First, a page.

The Mason’s Apprentice

Pharyngula / by PZ Myers /

Our closest single-celled relatives reveal the origins of the stuff that holds us together.

Illustration: Alison Schroeer

No one wants to be an architect because they’re interested in the physics of nails and screws and glue and mortar. But as stirring as it can be to contemplate a great piece of architecture — it’s easy to imagine Brunelleschi’s excitement as he first contemplated the stunning dome he was to build on Florence’s Basilica di Santa Maria del Fiore — and as much fun as it can be to design a dream house, no architect will ever realize a vision without an understanding of how to join a structure’s materials.

Biology has a similar problem. Much of modern developmental biology has a bias for grand visions of form and structure. Our major model organisms are creatures like fruit flies and mice and zebrafish, but these are the elaborate edifices of evolution, far out on the extreme edge of multicellular complexity. While it is both interesting and productive to study the grand patterns of development in producing such wonderful phenomena as the outline of the body plan in the expression of Hox genes, or the growth of limbs, or the functional anatomy and physiology of intricate sensory organs like the eye, these processes all hinge on the most fundamental pieces of ontogeny: the mechanisms by which cells can adhere, interact, and cooperate. These are the nails and glue of the development and evolution of multicellular organisms. And, just as Brunelleschi’s greatest achievement began not with a grand plan, but with expert knowledge of the simple brick, we can better understand those processes if we look away from the mice and turn our eyes to simpler, humbler creatures, ones that have mastered the crucial skills of cellular masonry.

Multicellularity requires complex cell adhesion and signaling abilities — development and differentiation cannot occur without them. A multicellular organism is made up of cells that stick to one another with varying degrees of strength, which is mediated by an external coat of proteins and sugars that makes cells sticky in specific ways. In addition, cells secrete proteins and sugars that form a kind of fibrous goo called the extracellular matrix, to which they can also stick. When cell proteins bind to other cells or the extracellular matrix, the proteins trigger biochemical changes — the signaling part of the process — that can cause changes in cell metabolism, gene activity, cell shape, and physiology. These capabilities are fundamental to building a multicellular organism.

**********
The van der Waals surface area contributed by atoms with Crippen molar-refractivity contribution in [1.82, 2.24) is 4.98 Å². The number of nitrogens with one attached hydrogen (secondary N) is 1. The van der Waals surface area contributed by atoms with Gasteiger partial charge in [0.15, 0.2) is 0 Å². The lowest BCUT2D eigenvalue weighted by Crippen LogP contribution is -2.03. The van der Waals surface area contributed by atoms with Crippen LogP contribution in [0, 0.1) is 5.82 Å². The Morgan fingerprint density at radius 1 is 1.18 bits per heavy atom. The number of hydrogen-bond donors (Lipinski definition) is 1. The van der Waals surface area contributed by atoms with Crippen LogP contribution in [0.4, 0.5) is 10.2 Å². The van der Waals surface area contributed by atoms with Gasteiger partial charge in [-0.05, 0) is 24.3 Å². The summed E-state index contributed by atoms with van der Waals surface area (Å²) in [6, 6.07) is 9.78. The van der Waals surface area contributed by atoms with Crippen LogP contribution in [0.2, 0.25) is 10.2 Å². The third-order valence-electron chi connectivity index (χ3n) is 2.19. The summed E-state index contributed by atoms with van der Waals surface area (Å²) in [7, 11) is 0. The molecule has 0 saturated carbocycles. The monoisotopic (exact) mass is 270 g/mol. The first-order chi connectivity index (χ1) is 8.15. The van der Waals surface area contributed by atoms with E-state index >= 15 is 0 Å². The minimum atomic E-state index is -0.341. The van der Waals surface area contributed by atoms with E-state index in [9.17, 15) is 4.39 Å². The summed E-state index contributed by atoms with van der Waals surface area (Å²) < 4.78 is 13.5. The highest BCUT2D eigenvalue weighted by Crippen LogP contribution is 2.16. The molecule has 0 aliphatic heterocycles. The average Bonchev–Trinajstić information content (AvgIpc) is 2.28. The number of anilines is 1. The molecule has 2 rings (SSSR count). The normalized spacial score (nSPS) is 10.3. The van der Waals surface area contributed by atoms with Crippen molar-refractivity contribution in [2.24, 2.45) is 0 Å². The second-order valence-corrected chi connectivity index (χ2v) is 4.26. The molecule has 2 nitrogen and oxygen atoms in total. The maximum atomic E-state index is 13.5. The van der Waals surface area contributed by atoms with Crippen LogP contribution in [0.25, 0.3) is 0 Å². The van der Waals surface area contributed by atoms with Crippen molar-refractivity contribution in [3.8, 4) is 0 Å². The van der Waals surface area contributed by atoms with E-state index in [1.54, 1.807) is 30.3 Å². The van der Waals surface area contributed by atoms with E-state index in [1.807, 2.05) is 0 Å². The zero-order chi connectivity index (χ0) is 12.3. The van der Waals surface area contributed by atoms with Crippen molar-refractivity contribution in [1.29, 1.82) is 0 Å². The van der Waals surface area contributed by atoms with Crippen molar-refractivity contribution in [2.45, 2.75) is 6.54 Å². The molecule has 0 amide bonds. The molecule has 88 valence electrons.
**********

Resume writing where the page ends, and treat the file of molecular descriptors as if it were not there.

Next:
So where did they come from?

One must be careful when investigating this question not to make an easy but erroneous assumption: that cell adhesion and cell-to-cell signaling are a consequence of multicellularity. They are not. In fact, it turns out that single-celled organisms have a diverse array of mechanisms for interacting with one another, and multicellular life’s fancy cell-communication tools are recent appropriations of mechanisms refined by evolution over billions of years, well before the first tiny worm congealed in the late pre-Cambrian.

“Simple” one-celled organisms like bacteria (which aren’t simple, except in terms of number of cells) are sensitive to their environment, including the presence of other bacteria, and transduce chemical signals around them into changes in gene activity. The central principles of cell signaling are all in place in E. coli, and we can see the general idea clearly expressed in the rest of the prokaryotes. But another group of single-celled organisms, a group of eukaryotes — are of particular interest to multicellular animals like ourselves because they are the protists most closely related to us. These organisms are pf great interest to evolutionary biologists because they demonstrate that our toolbox of cell-adhesion and signaling proteins are of utility to organisms that don’t have tissues and a higher level of organization. These fascinating creatures are the choanoflagellates.